Report: November Auto Sales Expected to Slip for First Time Since 2009

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New car and truck sales in November will dip 1.3 percent from a year ago to 1.376 million units, forecasts Edmunds, the first drop in November sales since 2009.

“Retailers have been pushing Black Friday car deals through the entire month of November, so unless they decide to pull out all the stops in the 11th hour, this is likely going to be the first time we see November sales take a dip in nearly a decade,” says Jeremy Acevedo, manager of industry analysis for Edmunds.

“Although sales remain at a healthy level, factors such as increasing market saturation, rising transaction prices, and elevated interest rates continue to create headwinds for the industry overall. November’s sales slowdown signifies a new normal that we can expect through at least the end of 2018, and likely into 2019.”

On the bright side, the seasonally adjusted annual rate of 17.3 million reflects a 1.3 percent increase in sales from October.

Edmunds estimates that retail SAAR will come in at 14.3 million vehicles in November 2018, with fleet transactions accounting for 17.2 percent of total sales. An estimated 3 million used vehicles will be sold in November 2018, for a SAAR of 39.8 million (compared to 3.3 million —  or a SAAR of 39.6 million —  in October).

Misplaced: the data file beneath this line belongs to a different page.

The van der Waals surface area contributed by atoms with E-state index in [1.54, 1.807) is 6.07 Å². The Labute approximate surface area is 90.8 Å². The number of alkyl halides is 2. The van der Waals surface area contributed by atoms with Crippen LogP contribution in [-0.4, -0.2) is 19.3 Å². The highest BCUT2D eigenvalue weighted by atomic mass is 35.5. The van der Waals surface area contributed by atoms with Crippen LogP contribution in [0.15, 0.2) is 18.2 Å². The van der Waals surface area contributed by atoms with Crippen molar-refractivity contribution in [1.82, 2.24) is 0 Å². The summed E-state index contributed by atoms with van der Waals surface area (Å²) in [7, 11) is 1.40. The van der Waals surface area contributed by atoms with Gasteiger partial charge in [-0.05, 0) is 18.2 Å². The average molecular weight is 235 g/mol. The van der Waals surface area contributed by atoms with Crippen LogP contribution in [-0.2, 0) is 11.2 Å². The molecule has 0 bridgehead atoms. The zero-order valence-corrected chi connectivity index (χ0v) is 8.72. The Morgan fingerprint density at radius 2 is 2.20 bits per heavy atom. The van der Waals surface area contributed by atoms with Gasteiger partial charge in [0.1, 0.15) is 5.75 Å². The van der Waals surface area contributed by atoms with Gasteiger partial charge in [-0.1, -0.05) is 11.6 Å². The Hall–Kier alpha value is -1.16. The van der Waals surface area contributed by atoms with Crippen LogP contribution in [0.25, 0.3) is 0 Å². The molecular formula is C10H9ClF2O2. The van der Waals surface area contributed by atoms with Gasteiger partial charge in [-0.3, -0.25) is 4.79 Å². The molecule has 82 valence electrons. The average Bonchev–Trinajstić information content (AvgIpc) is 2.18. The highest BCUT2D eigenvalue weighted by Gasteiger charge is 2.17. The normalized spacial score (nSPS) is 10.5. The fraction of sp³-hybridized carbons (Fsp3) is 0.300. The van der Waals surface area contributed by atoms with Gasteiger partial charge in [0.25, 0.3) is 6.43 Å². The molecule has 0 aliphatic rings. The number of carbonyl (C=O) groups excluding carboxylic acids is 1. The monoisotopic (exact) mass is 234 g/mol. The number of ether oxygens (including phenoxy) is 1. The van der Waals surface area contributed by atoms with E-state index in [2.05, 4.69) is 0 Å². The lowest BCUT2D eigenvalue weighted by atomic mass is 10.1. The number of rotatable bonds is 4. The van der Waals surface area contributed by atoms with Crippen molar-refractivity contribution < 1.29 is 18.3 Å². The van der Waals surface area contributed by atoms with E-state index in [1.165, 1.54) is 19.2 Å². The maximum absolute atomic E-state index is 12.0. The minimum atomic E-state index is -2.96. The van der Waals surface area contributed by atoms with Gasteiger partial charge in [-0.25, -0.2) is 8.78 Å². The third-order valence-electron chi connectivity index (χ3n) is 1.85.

General Motors leads the way in the Edmunds November forecast with 239,197 sales, 2.5 percent behind last November. Toyota was second with 193,516 in forecast sales, up 1 percent from a year ago. Ford is expected to check in with 190,557 sales, which would be 9.3 percent off pace from the same period last year.

For the first time, estimates for Tesla are included in the Edmunds retail SAAR calculations, volume forecasts, and market share estimates for November. Edmunds notes that Tesla’s increasing impact on the market makes it necessary to include these figures as part of the overall industry sales picture, and as a result will continue to include them monthly moving forward.

Tesla’s November forecast is 18,644 units.

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